Mozart: Violin Concertos Nos. 1-5 (CD review)

Baiba Skride, violin; Eivind Aadland, Swedish Chamber Orchestra. Orfeo C997201 (2-disc set).

By John J. Puccio

Latvian classical violinist Baiba Skride has won a ton of awards and recorded over a dozen albums. She is an excellent musician and a very attractive person. However, you might not notice any of that from the cover art on her Mozart Violin Concertos album, which features a picture that obscures her face and shows her seemingly about to drop one of her cherished Stradivarius violins. Ignore the cover picture. Listen to the music.

As we know, Wolfgang Amadeus Mozart (1756-1791) was more of a piano guy than a violinist, which may explain why he wrote about twenty-three original, numbered piano concertos (OK, twenty-seven altogether, but the first four were mostly arrangements of other people’s work) and only five violin concertos. What’s more, Mozart wrote all of his violin concertos around 1775 while still rather young, nineteen or twenty, and then sort of gave up on the genre. His violin concertos are certainly tuneful and expressive, but he would leave it to others, like Beethoven and Brahms, to develop the violin concerto to its fullest potential.

Audiences for the past two hundred-odd years, though, have appreciated Mozart’s violin concertos for their appealing melodies and expressive style. Interestingly, although Mozart was also a violin prodigy, he obviously preferred the piano. Whatever, one usually has to buy two or three separate albums to own all five of the concertos by a single performer, so already it's a good deal to find Ms. Skride’s collection complete on two discs.

So, how does Ms. Skride handle the concertos, considering that almost every major violinist of the stereo age has recorded all or most of them? Competition is, indeed, deep, with Rachel Barton Pine, Anne-Sophie Mutter, Arthur Grumiaux, David Oistrakh, Lara St. John, and others leading the way. I suppose, as with anything in music, it obviously comes down to a matter personal taste. Each violinist has his or her own style, and certainly Ms. Skride adds her own distinctive and pleasing touch.

It helps that so accomplished an ensemble as the Swedish Chamber Orchestra, led by Elvind Aadland, ably accompany Ms. Skride. They are small enough to let her breathe, while large enough to provide a solid foundation for her performances. Together, they produce a well-executed, well-balanced set of concertos. Perhaps some of the aforementioned violinists provide more elegance or more vitality, but Ms. Skride holds her own in both departments. Maybe it helps, too, that for these recordings she plays the Yfrah Neaman Stradivarius, “kindly loaned to her by the Neaman family through the Beare’s International Violin Society.” It certainly has a lovely tone, clear and mellifluous.

Ms. Skride adopts tempos that are moderate, if slightly favoring the fast side. Still, they are not as quick as many historically informed performances can be, and they never seem hurried, rushed, or in any way frenetic. The Allegros are high spirited, the slow movements flowing and serene, She especially judges the popular Second Concerto well, imbuing it with the sparkle it needs, while also catching all the gentleness of the Andante, which contrasts well with her sensitive. lyrical treatment of the faster outer movements.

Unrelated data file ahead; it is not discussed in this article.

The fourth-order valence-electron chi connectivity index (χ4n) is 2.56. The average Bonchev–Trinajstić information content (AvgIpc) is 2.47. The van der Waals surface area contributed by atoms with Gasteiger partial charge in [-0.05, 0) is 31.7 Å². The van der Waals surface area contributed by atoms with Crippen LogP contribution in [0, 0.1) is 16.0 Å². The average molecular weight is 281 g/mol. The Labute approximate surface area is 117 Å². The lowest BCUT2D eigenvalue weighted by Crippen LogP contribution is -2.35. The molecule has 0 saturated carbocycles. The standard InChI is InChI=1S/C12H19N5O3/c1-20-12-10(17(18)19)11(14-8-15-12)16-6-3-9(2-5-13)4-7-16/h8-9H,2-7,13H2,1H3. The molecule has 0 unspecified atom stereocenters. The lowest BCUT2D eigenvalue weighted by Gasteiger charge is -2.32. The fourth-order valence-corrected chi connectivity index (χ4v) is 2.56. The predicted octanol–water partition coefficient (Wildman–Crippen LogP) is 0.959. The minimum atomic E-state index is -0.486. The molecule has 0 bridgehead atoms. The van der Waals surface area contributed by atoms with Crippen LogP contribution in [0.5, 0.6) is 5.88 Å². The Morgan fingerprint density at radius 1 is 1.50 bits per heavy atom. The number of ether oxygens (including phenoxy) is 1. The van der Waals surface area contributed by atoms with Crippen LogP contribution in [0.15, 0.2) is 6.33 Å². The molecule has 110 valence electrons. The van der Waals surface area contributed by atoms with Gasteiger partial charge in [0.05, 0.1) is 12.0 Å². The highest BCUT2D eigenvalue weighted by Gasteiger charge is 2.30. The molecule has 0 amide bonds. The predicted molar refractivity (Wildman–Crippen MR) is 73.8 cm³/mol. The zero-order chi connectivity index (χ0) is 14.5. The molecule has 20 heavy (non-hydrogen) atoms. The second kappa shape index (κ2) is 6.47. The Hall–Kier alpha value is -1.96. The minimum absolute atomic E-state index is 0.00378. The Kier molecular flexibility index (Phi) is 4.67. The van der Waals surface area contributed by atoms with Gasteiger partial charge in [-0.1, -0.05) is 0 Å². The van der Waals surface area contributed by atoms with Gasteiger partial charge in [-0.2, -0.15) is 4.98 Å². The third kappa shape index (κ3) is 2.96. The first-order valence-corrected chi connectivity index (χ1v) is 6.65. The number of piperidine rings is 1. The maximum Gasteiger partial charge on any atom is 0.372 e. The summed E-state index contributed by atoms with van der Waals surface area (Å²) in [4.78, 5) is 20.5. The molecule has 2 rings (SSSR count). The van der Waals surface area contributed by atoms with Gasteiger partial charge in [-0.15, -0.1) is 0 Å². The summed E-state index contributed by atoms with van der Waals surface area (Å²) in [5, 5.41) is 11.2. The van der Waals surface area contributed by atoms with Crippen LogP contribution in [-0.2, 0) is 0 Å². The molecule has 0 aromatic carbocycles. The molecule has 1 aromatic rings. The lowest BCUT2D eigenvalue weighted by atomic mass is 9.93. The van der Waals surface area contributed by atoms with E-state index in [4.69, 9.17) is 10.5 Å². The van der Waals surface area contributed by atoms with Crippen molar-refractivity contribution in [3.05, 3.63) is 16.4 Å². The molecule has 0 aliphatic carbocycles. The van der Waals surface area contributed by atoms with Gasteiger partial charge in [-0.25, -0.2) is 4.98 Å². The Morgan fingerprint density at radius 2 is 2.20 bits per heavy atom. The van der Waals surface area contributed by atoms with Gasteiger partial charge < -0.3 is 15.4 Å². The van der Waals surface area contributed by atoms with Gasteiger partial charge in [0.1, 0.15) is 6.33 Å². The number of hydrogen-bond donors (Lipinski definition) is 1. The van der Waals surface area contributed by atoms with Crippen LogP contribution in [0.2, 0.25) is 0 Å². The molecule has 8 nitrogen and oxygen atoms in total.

And so it goes. These are performances both lively and expressive on the one hand and delicate and perceptive on the other. I cannot see how they would fail to impress any lover of Mozart specifically or any lover of classical music more generally.

Ms. Skride fills out the second disc with three short violin pieces by Mozart: The Adagio in E major, K. 261; the Rondo in B-flat major, K. 269; and the Rondo in C major, K. 373. The performers apply the same skill here they did with the concertos.

Producer Johannes Kernmayer, supervisor Roland Kistner, and engineer Martin Klebahn recorded the concertos at Orebro, Musikhogskolan in October 2019. Although the sound displays a touch more bloom than I would have liked, it manages a good depth of field, and the orchestra allows the soloist a healthy degree of transparency. Ms. Skride is well integrated with the ensemble, neither too far out front nor too far back, and her contributions are well reproduced. Although the mid-to-upper bass appears a mite heavy, it does not obscure the soloist, whose contributions, as I say, remain realistically clean.


To listen to a brief excerpt from this album, click below:

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Meet the Staff

Meet the Staff
John J. Puccio, Editor, Publisher, Reviewer

Understand, I'm just an everyday guy reacting to something I love. And I've been doing it for a very long time, my appreciation for classical music starting with the musical excerpts on the Big Jon and Sparkie radio show in the early Fifties and the purchase of my first recording, The 101 Strings Play the Classics, around 1956. In the late Sixties I began teaching high school English and Film Studies as well as becoming interested in hi-fi, my audio ambitions graduating me from a pair of AR-3 speakers to the Fulton J's recommended by The Stereophile's J. Gordon Holt. In the early Seventies, I began writing for a number of audio magazines, including Audio Excellence, Audio Forum, The Boston Audio Society Speaker, The American Record Guide, and from 1976 until 2008, The $ensible Sound, for which I served as Classical Music Editor.

Today, I'm retired from teaching and use a pair of bi-amped VMPS RM40s loudspeakers for my listening. In addition to writing the Classical Candor blog, I served as the Movie Review Editor for the Web site Movie Metropolis (formerly DVDTown) from 1997-2013. Music and movies. Life couldn't be better.
Karl W. Nehring, Contributing Reviewer

For more than 20 years I was the editor of The $ensible Sound magazine and a regular contributor to its classical review pages. I would not presume to present myself as some sort of expert on music, but I have a deep love for and appreciation of many types of music, "classical" especially, and have listened to thousands of recordings over the years, many of which still line the walls of my listening room (and occasionally spill onto the furniture and floor, much to the chagrin of my long-suffering wife). I have always taken the approach as a reviewer that what I am trying to do is simply to point out to readers that I have come across a recording that I have found of interest, a recording that I think they might appreciate my having pointed out to them. I suppose that sounds a bit simpleminded, but I know I appreciate reading reviews by others that do the same for me -- point out recordings that I think I might enjoy.